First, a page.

Why did you join the Royal Navy?

With these two aircraft carriers, the Royal Navy is returning to conditions like in the old days

Great Britain puts a new aircraft carrier into service for the first time. A second is to follow and signal that London wants to mark military presence again worldwide.

In the past few decades, the once proud Royal Navy has had to cut down considerably under economic pressure. With the decommissioning of its conventional aircraft carrier HMS "Ark Royal" in 1978, the British Navy lost an important component of naval warfare. After all, the HMS “Invincible” in the Falklands War in 1982, together with the old HMS “Hermes”, made a considerable contribution to the successful outcome of the campaign. Six years ago, however, the Royal Navy decommissioned the last sea-based whiz kid of the Harrier type.

However, a trend reversal has been evident for a few years now. However, this hardly affects the population, but the fleet is being massively modernized with new frigates, nuclear hunting submarines, supply ships and now with two large aircraft carriers. In addition, its fleet of ballistic guided missile submarines with four units is being renewed in close cooperation with the US Navy.

Again able to intervene anywhere in the world

With the new construction of the two large aircraft carriers HMS “Queen Elizabeth” and HMS “Prince of Wales”, the Royal Navy is returning to conditions like in the old days. It will again have a powerful sea-based naval aviation component. The two carriers will not have catapults, as was once planned. With its bow ramp (“ski jump”) and the future ultra-modern American fighter F-35B, however, the Royal Navy will be able to take decisive action again in conflicts on the world's oceans. With the creation of modern carrier combat groups, the Royal Navy's profile will grow in prestige and weight.

In mid-December, the first ship of this class - the HMS "Queen Elizabeth" - was officially put into service in Portsmouth in the presence of the Queen as the namesake. The 284-meter-long, 70-meter-wide, 56-meter-high and 65,000-tonne “Queen Elizabeth” will be able to carry up to 36 combat aircraft and Merlin helicopters. Two of these machines can be brought from the hangar to the flight deck on the two elevators at the same time. Two Rolls-Royce gas turbines and four diesel generators give the ship an output of 109 megawatts. The crew is 700 strong and the cost per ship is over £ 3 billion. In terms of its appearance, the new ship differs from other carriers of this size mainly in that it has two towers on the 1.6 hectare flight deck. One is primarily used to navigate the ship, the rear primarily to guide flight operations. Air defense systems are used for self-defense.

The carrier will now complete further tests at sea. Teething problems with new buildings are not uncommon. In the case of the "Queen Elizabeth" too, leaks were apparently found in the area of ​​the drive shafts during her first test drives. It is still unclear whether the ship will have to go back to dry dock because of this. It is planned to move to the USA in the second half of 2018 to carry out eight-week trials with the F-35B. Some machines have already been taken over and are currently being tested by British pilots in the USA. The ship is expected to be operational for the first time in 2020, but will probably not be used for the first time with its own combat group until 2023.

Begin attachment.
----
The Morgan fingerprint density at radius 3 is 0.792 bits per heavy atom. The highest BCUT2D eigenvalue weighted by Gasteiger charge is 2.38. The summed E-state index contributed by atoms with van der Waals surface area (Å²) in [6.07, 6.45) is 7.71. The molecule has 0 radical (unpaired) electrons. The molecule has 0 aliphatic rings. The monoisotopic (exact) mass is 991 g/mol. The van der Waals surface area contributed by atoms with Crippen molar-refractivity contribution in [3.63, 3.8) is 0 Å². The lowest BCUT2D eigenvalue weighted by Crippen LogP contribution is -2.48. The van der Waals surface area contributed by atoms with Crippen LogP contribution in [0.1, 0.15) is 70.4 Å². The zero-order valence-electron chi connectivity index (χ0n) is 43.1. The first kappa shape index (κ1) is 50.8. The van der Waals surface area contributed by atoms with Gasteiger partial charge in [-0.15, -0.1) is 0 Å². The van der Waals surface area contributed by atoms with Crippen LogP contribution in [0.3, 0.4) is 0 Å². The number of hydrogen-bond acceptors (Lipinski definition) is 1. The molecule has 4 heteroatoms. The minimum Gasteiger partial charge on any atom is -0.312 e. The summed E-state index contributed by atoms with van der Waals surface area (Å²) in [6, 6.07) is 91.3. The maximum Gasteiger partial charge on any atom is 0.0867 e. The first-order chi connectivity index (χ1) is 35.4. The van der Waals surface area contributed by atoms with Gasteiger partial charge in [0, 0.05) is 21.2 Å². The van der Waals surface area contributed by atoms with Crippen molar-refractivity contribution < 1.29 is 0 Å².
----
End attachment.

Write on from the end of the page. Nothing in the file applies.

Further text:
High cost as a mortgage

Despite periodic criticism of aircraft carriers, the Royal Navy is now back in the group of countries that, like the USA, or like China, have recently been building large units of this category. And this in spite of the argument put forward again and again in Great Britain that because of the expensive carriers the urgently needed money for the construction of other warships is missing. The costs are indeed a mortgage, especially since not only is the procurement for the two carriers more expensive than planned, but the costs for the F-35B also appear to be higher than originally assumed. The stationing of the two carriers at the Portsmouth base also causes significant infrastructure costs. It is undisputed that the Royal Navy's clout will be significantly strengthened. The carrier combat groups are versatile, they are not only intended for conventional warfare, they will also be able to serve as platforms for initial humanitarian relief operations in the fight against terrorism and in the event of major natural disasters.

The construction of the two British large aircraft carriers is also an expression of the fact that, after decades of involvement in the Cold War, especially on the European mainland, in Iraq and Afghanistan, Great Britain is now increasingly turning to the maritime dimension again, and thus to global responsibility again is ready to take over, among other things in the network and within the framework of a division of labor with allied and friendly naval forces. To this end, the corresponding strategy provides for such large ships that should not least serve the prestige of the former great power at sea.